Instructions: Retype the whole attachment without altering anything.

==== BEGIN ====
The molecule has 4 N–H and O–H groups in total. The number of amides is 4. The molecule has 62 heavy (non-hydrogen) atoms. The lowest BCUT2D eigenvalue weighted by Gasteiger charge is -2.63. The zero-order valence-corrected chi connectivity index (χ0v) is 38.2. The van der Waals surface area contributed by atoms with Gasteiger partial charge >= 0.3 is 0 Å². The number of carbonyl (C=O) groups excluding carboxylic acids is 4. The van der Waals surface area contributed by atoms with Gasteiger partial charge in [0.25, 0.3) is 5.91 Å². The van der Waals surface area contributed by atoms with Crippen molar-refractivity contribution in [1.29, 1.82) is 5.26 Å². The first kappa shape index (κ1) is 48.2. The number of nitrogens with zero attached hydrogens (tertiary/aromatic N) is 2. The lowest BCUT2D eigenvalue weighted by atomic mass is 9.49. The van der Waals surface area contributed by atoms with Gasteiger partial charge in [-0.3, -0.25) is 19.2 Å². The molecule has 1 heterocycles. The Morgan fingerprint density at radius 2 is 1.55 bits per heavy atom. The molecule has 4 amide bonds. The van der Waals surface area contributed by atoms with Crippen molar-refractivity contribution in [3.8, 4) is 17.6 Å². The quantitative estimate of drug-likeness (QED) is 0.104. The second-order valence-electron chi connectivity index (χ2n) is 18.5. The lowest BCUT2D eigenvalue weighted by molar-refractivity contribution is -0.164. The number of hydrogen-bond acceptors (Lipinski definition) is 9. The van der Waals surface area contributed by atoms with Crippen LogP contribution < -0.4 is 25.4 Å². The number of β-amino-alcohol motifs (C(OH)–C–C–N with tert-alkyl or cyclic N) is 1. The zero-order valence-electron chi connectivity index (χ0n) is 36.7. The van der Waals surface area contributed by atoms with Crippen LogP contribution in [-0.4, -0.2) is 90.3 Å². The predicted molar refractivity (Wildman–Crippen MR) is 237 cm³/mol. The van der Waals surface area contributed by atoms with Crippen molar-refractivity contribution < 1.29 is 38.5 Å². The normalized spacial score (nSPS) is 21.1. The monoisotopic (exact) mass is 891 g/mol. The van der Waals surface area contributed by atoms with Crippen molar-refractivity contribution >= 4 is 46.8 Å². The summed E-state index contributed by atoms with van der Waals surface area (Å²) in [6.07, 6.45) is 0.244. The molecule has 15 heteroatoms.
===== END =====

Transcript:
The molecule has 4 N–H and O–H groups in total. The number of amides is 4. The molecule has 62 heavy (non-hydrogen) atoms. The lowest BCUT2D eigenvalue weighted by Gasteiger charge is -2.63. The zero-order valence-corrected chi connectivity index (χ0v) is 38.2. The van der Waals surface area contributed by atoms with Gasteiger partial charge >= 0.3 is 0 Å². The number of carbonyl (C=O) groups excluding carboxylic acids is 4. The van der Waals surface area contributed by atoms with Gasteiger partial charge in [0.25, 0.3) is 5.91 Å². The van der Waals surface area contributed by atoms with Crippen molar-refractivity contribution in [1.29, 1.82) is 5.26 Å². The first kappa shape index (κ1) is 48.2. The number of nitrogens with zero attached hydrogens (tertiary/aromatic N) is 2. The lowest BCUT2D eigenvalue weighted by atomic mass is 9.49. The van der Waals surface area contributed by atoms with Gasteiger partial charge in [-0.3, -0.25) is 19.2 Å². The molecule has 1 heterocycles. The Morgan fingerprint density at radius 2 is 1.55 bits per heavy atom. The molecule has 4 amide bonds. The van der Waals surface area contributed by atoms with Crippen molar-refractivity contribution in [3.8, 4) is 17.6 Å². The quantitative estimate of drug-likeness (QED) is 0.104. The second-order valence-electron chi connectivity index (χ2n) is 18.5. The lowest BCUT2D eigenvalue weighted by molar-refractivity contribution is -0.164. The number of hydrogen-bond acceptors (Lipinski definition) is 9. The van der Waals surface area contributed by atoms with Crippen LogP contribution < -0.4 is 25.4 Å². The number of β-amino-alcohol motifs (C(OH)–C–C–N with tert-alkyl or cyclic N) is 1. The zero-order valence-electron chi connectivity index (χ0n) is 36.7. The van der Waals surface area contributed by atoms with Crippen LogP contribution in [-0.4, -0.2) is 90.3 Å². The predicted molar refractivity (Wildman–Crippen MR) is 237 cm³/mol. The van der Waals surface area contributed by atoms with Crippen molar-refractivity contribution < 1.29 is 38.5 Å². The normalized spacial score (nSPS) is 21.1. The monoisotopic (exact) mass is 891 g/mol. The van der Waals surface area contributed by atoms with Crippen molar-refractivity contribution >= 4 is 46.8 Å². The summed E-state index contributed by atoms with van der Waals surface area (Å²) in [6.07, 6.45) is 0.244. The molecule has 15 heteroatoms.